A former assistant principal and music teacher whose supporters include the bishop of the Episcopal Church in Arkansas was sentenced to a year in prison Thursday for running over an off-duty Little Rock police officer and a prisoner in a past-midnight collision.
Keith Alan Hearnsberger, 37, did not testify at the sentencing hearing before Pulaski County Circuit Judge Chris Piazza. He pleaded guilty in February to two felony charges -- second-degree battery, reduced from first-degree battery, and failure to stop and render aid.
Prosecutors also withdrew a first-degree battery charge related to the prisoner's injuries in exchange for the guilty plea. Hearnsberger faced up to 12 years in prison, but as a first-time offender was eligible for probation.
More than a dozen supporters submitted written character endorsements for Hearnsberger, citing his compassion, his dedication to his Christian faith and hopes of becoming a priest.
Piazza, instead, imposed the one-year prison sentence that will be followed by a three-year suspended sentence.
Lt. Johnny Gilbert Jr., working off-duty as a security officer in November 2017, had just arrested a man on a disorderly-conduct charge and was escorting him across the 1100 block of West Daisy Gatson Bates Drive when they were hit by a westbound car that did not stop.
The impact knocked Gilbert, now 60 and retired, unconscious and seriously injured both men. The crash left behind pieces of a maroon Nissan Murano, some with possible blood marks.
The man who was also injured, Daryl Johnson, 27, of North Little Rock, is now suing Gilbert and the city in federal court over his arrest. Prosecutors dropped the disorderly-conduct charge.
Court records show that Hearnsberger lives on South Schiller Street, less than a mile away. Hearnsberger was an assistant principal at McClellan High School. He was placed on paid leave after his arrest. His contract was not renewed and he now works as an assistant for a North Little Rock doctor.
The only public statement Hearnsberger has ever made about what happened came about 36 hours after the collision when he, with his lawyer, surrendered to police.
Hearnsberger declined to answer questions from police, but read a statement to detectives and turned over his 2017 Murano to be searched.
His first words were of regret for the injuries inflicted on the men and concern for their recovery. But Hearnsberger also said he had no memory of what had happened.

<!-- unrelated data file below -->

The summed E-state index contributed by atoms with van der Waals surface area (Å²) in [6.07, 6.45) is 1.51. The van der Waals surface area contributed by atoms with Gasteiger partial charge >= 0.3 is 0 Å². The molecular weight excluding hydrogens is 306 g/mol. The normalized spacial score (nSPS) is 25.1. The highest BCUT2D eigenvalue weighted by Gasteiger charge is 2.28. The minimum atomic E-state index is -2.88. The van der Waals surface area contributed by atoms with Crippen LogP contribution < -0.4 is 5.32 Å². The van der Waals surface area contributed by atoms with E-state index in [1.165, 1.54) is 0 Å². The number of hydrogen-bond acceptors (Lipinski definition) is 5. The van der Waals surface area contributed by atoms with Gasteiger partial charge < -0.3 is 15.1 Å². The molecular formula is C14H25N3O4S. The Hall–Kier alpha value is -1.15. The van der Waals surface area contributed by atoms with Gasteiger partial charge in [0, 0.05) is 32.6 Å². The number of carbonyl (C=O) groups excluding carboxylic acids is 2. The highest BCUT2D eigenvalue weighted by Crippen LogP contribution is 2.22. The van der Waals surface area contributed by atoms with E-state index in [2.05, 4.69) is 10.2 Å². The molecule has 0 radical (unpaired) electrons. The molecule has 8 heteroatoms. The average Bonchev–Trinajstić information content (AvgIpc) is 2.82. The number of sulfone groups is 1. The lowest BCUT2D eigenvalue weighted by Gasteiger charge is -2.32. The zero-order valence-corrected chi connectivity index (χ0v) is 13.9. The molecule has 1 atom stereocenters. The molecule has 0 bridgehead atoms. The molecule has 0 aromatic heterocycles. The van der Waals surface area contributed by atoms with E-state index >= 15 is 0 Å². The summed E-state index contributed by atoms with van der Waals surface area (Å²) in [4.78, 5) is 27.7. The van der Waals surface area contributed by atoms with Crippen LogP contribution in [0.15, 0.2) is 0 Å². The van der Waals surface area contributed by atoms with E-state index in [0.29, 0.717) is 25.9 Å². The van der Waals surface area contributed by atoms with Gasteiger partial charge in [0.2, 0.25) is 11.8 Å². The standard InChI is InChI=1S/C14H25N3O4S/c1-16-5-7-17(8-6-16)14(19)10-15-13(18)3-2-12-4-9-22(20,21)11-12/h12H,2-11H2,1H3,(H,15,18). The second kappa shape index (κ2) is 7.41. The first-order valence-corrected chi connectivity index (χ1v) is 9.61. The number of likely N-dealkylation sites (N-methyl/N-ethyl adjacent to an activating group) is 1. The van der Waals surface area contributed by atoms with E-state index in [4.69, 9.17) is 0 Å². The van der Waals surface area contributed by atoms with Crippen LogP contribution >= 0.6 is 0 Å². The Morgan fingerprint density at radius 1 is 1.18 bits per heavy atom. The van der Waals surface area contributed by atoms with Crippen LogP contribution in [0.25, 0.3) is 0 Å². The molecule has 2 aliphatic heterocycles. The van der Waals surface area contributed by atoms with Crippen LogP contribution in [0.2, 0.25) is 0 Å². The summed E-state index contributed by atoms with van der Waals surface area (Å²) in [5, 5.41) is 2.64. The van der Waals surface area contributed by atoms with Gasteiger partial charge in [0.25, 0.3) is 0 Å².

An Episcopal deacon, Hearnsberger said he'd spent a "long" day ministering to current and former parishioners. He said he did not realize he'd hit anything until he discovered the damage to his vehicle the next morning, which would have been almost seven hours after Gilbert was injured.
"After a long day, I was driving my Murano westbound on Daisy Bates. I absolutely did not realize that I had hit anyone on that drive home," he said. "As I was leaving to conduct church services ... I saw damage to my vehicle and believed that I may have hit something, but did not know what it was."
He said he did not connect the vehicle damage to Gilbert until he heard about what happened to the officer on the news.
"This was my first indication that someone was struck," he said. "Because I was in the area at the time and had damage to my vehicle, I was horrified by the prospect that it could have been me. I immediately contacted an attorney so that I could share this information with police."
A search of the car found no sign that the air bag had deployed but did turn up three flasks and a Taco Bell receipt for a purchase that occurred about the same time Gilbert was run down. Surveillance video showed Hearnsberger in his Murano with a passenger buying food.
A tip to police led investigators to the 610 Center Bar and Grill on Center Street. A bartender, Rance Hipp, confirmed that Hearnsberger had been one of a group of about six people at the bar the night of the crash. The group's tab, paid up by Rickey Phillips, showed 15 alcoholic beverages had been purchased. Phillips, through his lawyer, declined to cooperate with the police investigation.
On Thursday, Hearnsberger's attorney, John Collins, did not call any witnesses, but instead presented the judge with more than a dozen letters from supporters, among them Bishop Larry Benfield, who also attended the hearing.
"Neither our diocese's Commission on Ministry nor I saw anything to indicate that he would be anyone other than a good and faithful pastor," Benfield wrote. "He has the potential to do much good in the community ... The level of empathy for the victims and his deep feeling that he has somehow let the church down ... are sincere feelings on his part.
"I know from talking to him that he truthfully feels that what he has learned from this tragic event will make him a better minister, someone with the empathy to work with others as they struggle with their own hard situations in life."
Also submitting character endorsements were Dr. Joe Lee Buford, the doctor who now employs Hearnsberger; Richard C. Butler Jr.; former Parkview Magnet School Principal Linda Brown, now a deacon for St. Peter's Episcopal Church in Conway; retired Little Rock teacher Dianna Harshfield; James Hartley, criminology and sociology professor at Arkansas Northeastern College; Jillian Hartley, history professor at Arkansas Northeastern; Ted Holder, an attorney with the Arkansas Securities Department; retired Blytheville teacher Jill Hubbard; Chad Kelley, a sales manager for KTHV; Gosnell Elementary School teacher Carol Ross; Lloyd Sain, an adjunct professor at the University of Arkansas at Little Rock; and Torre Sewell, co-owner of Sewell Construction in Conway.
Metro on 05/17/2019